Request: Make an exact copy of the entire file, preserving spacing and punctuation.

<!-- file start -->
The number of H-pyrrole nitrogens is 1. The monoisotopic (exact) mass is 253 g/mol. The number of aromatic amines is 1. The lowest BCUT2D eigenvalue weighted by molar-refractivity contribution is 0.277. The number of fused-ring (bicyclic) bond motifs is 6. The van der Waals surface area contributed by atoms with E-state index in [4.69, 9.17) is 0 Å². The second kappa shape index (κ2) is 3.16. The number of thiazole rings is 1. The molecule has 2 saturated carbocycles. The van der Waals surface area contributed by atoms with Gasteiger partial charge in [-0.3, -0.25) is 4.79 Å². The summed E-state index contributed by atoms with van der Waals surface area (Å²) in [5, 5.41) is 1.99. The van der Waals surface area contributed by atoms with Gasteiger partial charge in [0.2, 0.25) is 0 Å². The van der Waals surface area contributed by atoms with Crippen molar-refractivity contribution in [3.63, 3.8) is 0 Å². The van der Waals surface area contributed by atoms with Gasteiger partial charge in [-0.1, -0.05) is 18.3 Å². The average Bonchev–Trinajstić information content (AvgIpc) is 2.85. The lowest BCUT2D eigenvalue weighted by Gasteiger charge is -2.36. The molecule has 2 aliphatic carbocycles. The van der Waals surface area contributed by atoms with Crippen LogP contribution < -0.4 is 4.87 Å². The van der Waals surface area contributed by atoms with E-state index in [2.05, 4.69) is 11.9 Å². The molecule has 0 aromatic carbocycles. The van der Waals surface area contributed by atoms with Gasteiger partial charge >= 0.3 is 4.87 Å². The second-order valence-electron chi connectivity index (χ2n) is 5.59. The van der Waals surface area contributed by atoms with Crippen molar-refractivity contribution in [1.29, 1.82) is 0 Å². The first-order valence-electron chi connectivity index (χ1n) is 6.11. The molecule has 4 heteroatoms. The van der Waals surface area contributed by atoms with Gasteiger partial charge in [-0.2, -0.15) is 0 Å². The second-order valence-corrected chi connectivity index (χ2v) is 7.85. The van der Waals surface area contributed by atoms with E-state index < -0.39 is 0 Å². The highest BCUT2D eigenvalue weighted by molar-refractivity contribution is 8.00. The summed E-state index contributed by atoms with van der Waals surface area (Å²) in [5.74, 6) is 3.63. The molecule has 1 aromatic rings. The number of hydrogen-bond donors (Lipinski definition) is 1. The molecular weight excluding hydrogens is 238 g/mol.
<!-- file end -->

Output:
The number of H-pyrrole nitrogens is 1. The monoisotopic (exact) mass is 253 g/mol. The number of aromatic amines is 1. The lowest BCUT2D eigenvalue weighted by molar-refractivity contribution is 0.277. The number of fused-ring (bicyclic) bond motifs is 6. The van der Waals surface area contributed by atoms with E-state index in [4.69, 9.17) is 0 Å². The second kappa shape index (κ2) is 3.16. The number of thiazole rings is 1. The molecule has 2 saturated carbocycles. The van der Waals surface area contributed by atoms with Gasteiger partial charge in [-0.3, -0.25) is 4.79 Å². The summed E-state index contributed by atoms with van der Waals surface area (Å²) in [5, 5.41) is 1.99. The van der Waals surface area contributed by atoms with Gasteiger partial charge in [0.2, 0.25) is 0 Å². The van der Waals surface area contributed by atoms with Crippen molar-refractivity contribution in [3.63, 3.8) is 0 Å². The van der Waals surface area contributed by atoms with Gasteiger partial charge in [-0.1, -0.05) is 18.3 Å². The average Bonchev–Trinajstić information content (AvgIpc) is 2.85. The lowest BCUT2D eigenvalue weighted by Gasteiger charge is -2.36. The molecule has 2 aliphatic carbocycles. The van der Waals surface area contributed by atoms with Crippen LogP contribution < -0.4 is 4.87 Å². The van der Waals surface area contributed by atoms with E-state index in [2.05, 4.69) is 11.9 Å². The molecule has 0 aromatic carbocycles. The van der Waals surface area contributed by atoms with Gasteiger partial charge >= 0.3 is 4.87 Å². The second-order valence-electron chi connectivity index (χ2n) is 5.59. The van der Waals surface area contributed by atoms with Crippen molar-refractivity contribution in [1.29, 1.82) is 0 Å². The first-order valence-electron chi connectivity index (χ1n) is 6.11. The molecule has 4 heteroatoms. The van der Waals surface area contributed by atoms with Gasteiger partial charge in [-0.2, -0.15) is 0 Å². The second-order valence-corrected chi connectivity index (χ2v) is 7.85. The van der Waals surface area contributed by atoms with E-state index < -0.39 is 0 Å². The highest BCUT2D eigenvalue weighted by molar-refractivity contribution is 8.00. The summed E-state index contributed by atoms with van der Waals surface area (Å²) in [5.74, 6) is 3.63. The molecule has 1 aromatic rings. The number of hydrogen-bond donors (Lipinski definition) is 1. The molecular weight excluding hydrogens is 238 g/mol.